85 NIS.

Wednesday, April 7, 2010

Karma Is What You Make Of It (Apr. 1, 2010)

How do you explain bombing out with the same wine two times?

The last time I brought the Rene Rostaing, Cote Rotie, La Landonne, 1996 to a tasting, it was corky. No TCA this time, but a wine collapsing due to old age is just as bad. Thankfully, this time I had a backup, and the Remizieres, Hermitage, Cuvee Emile, 2000 gave Rani Osnat and me a glorious voyage that started out with a fairly high extract of black fruit, then picked up extroverted notes of black pepper before going through a more genteel phase of bacon and barnyard, finally coming up with an encore of minerals to fully make up for the Rostaing fiasco. The palate was very fulfilling and intense and declaimed the glories of North Rhone with great gusto. Purchased in the for about 50 USD. Terrific value.

Earlier that evening at Rokah 73, the Donhoff, Norheimer Kirschheck, Spatlese, 2001 pontificated on the virtues of noble German Riesling as it displayed nuanced mineral notes over cool and noble fruit, all hung out to dry with perfect poise. Balanced and harmonious, this is typical of why German Rieslings always ring my bell, preying as it did on my nose and palate without ever hitting a sour note. While it doesn't have the complexity or the intensity of the Brucke or the Hermannshohle, the sheer yumminess will keep me coming back for more. Damn good, the current releases sell for about 180 NIS these days.

Friday, April 2, 2010

Misc Notes (Mar. 2010)

Domaine Le Couroulu, Vacqueyras, Cuvee Classique, 2005

I thrive on the elegance of my favorite wines but I can also find rustic wines from the warmer climes very appealing and convincing. This is such a wine and I'm glad to find it drinking this well earlier than I expected. The nose is earthy and dusty, with garrigue and a touch of saddle leather over fruit that starts out comfortably red and grows blacker and sweeter even as a note of cardamon emerges. The palate still has a nubile bite, but the dusty tannins are well matched by a saline acidity that is akin to blood (I prefer it when the acidity and fruit combine for a moister mouthfeel, but the combination here works out just fine in its own right). Full-bodied, round and reasonably long. Drink over the next three-five years. (Mar. 4, 2010)

Giaconda, 117 NIS.

Golan Heights Winery, Yarden, Cabernet Sauvignon, 2003

I want to like this wine but I'm not sure it wants to like me. My usual complaints about GHW wines have to do with a technological approach that leaves little room for personality but except for the dreaded Yarden Pinot Noir, I never complained about quality control. Until now. This is alocholic and raiseny, almost Amarone-like, sweet and lacking structure. Not the kind of wine I ever want to drink in my house. (Mar. 6, 2010)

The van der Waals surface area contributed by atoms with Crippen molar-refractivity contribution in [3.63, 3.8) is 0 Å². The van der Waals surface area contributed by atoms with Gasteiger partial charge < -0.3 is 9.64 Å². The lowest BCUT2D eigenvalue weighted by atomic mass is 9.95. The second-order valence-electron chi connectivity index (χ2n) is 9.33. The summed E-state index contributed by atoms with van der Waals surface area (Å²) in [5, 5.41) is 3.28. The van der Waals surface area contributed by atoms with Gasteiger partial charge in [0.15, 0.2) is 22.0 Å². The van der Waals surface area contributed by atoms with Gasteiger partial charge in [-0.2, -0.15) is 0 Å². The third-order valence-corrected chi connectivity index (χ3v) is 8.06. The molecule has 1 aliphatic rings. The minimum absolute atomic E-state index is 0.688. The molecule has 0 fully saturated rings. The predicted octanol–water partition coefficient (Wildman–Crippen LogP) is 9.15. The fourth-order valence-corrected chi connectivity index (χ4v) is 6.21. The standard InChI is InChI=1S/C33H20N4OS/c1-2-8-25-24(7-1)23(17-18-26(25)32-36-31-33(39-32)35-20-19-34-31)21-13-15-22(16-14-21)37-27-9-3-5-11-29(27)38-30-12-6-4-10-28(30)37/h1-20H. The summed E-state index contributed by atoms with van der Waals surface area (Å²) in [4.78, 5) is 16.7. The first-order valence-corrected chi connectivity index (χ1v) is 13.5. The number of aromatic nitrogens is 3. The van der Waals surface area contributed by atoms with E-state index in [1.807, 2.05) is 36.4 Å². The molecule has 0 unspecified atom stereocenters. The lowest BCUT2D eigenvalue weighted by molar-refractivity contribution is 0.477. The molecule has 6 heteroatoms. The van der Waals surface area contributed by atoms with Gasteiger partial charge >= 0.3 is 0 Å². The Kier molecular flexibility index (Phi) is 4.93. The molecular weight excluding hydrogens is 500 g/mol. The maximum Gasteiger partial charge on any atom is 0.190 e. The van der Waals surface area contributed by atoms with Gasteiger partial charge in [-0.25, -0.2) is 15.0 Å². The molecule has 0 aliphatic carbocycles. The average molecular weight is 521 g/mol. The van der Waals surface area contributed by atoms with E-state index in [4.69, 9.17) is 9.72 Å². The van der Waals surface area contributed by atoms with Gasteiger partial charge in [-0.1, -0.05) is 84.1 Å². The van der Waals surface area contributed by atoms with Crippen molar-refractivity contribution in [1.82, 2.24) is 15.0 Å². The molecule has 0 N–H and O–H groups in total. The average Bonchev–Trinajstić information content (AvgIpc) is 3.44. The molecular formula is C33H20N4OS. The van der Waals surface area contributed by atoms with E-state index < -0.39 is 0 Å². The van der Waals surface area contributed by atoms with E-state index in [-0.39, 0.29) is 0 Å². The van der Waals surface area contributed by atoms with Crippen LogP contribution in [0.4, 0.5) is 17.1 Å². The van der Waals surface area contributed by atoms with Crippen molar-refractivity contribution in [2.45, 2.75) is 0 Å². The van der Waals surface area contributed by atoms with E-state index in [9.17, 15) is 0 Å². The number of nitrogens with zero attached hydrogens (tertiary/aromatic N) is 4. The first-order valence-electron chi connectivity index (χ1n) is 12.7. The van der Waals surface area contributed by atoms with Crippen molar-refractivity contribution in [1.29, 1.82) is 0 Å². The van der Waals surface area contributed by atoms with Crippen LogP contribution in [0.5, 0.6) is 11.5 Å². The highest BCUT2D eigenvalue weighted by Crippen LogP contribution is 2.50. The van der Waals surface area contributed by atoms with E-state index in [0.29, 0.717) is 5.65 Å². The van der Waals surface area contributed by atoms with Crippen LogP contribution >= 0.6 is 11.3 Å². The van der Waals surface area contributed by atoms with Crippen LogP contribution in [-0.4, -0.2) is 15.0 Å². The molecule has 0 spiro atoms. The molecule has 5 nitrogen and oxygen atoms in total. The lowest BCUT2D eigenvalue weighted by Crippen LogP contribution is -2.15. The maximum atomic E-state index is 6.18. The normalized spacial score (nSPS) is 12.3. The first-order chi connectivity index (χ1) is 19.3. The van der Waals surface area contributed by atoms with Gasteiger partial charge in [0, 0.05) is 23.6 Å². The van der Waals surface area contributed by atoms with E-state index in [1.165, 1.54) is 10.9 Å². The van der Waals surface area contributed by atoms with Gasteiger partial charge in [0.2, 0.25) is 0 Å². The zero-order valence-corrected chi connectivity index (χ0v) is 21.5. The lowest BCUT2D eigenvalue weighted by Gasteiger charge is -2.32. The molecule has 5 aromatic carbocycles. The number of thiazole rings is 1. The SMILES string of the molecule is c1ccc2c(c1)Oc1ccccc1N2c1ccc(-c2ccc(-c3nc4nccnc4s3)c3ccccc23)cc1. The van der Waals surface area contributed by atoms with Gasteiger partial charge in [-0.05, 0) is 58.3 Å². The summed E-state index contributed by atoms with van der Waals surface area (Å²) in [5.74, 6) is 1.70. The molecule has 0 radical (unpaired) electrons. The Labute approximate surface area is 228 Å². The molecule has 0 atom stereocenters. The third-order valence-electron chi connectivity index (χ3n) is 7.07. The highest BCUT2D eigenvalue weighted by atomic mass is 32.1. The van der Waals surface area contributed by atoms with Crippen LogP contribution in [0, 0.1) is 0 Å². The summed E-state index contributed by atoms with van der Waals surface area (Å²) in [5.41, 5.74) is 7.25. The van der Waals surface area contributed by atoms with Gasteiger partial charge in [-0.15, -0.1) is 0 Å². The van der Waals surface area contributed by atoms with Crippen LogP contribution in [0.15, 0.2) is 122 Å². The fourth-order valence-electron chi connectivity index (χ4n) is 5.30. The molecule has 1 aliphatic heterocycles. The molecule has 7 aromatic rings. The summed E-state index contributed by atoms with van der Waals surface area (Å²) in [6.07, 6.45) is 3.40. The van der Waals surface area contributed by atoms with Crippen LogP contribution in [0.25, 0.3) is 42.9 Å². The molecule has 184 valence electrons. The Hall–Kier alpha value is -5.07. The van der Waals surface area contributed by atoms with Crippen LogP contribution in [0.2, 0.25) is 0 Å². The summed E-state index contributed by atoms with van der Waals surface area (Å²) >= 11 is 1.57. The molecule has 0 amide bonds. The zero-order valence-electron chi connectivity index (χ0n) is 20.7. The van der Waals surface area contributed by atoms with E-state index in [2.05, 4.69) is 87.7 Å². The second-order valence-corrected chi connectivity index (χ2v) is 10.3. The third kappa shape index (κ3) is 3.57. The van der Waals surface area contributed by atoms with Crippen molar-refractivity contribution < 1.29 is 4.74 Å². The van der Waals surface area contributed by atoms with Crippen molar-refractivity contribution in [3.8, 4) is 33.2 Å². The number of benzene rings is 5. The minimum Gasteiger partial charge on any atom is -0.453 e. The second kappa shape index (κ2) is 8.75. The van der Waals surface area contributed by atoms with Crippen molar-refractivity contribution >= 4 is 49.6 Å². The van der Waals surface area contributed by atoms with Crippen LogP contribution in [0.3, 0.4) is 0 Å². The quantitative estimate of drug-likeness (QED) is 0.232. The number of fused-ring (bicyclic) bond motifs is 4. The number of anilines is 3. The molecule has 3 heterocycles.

About 110 NIS.

On to the next wine.

Marques de Riscal, Rioja Reserva, 2004

This is really manna from heaven coming after the Yarden. The Riscal wine has made me feel uncomfortable in the past - somehow it it always came off as a wannabe, a nerd trying to impress the cool guys in school, but this time it finally clicked (not that I've fallen for it, I'm just feeling much friendlier). There is surely a relief factor here, like returning to an ex-girlfriend after a lousy date, but I would rather pretend I'm finally catching up to the inherent, small-scale, hometown qualities of this wine: from the mineral-tinged raspberries on the the nose; to the savory, meaty tannins balancing the round fruit; to the slightly saline finish. (Mar. 6, 2010)

WineRoute, about 100 NIS on sale.

Albert Mann, Alsace Grand Cru, Furstenstrum, Pinot Gris, 2005

A wow nose, regal and complex, with apples, quince, gunnpowder and other mineral nuances that recall Burgundy and a touch of cardamon on top. The palate is heady and hedonistic, most of its 14% ABV reined in until the finish, where some heat flares up. I gave up on Pinot Gris a few years ago, until this specific wine pulled me in. Stay tuned. (Mar. 7, 2010)

Giaconda, originally listed at about 200.

Freiherr Langwerth von Simmern, Rheingau, Rauenthlaer Balken, Riesling Spatlese, Trocken, 2004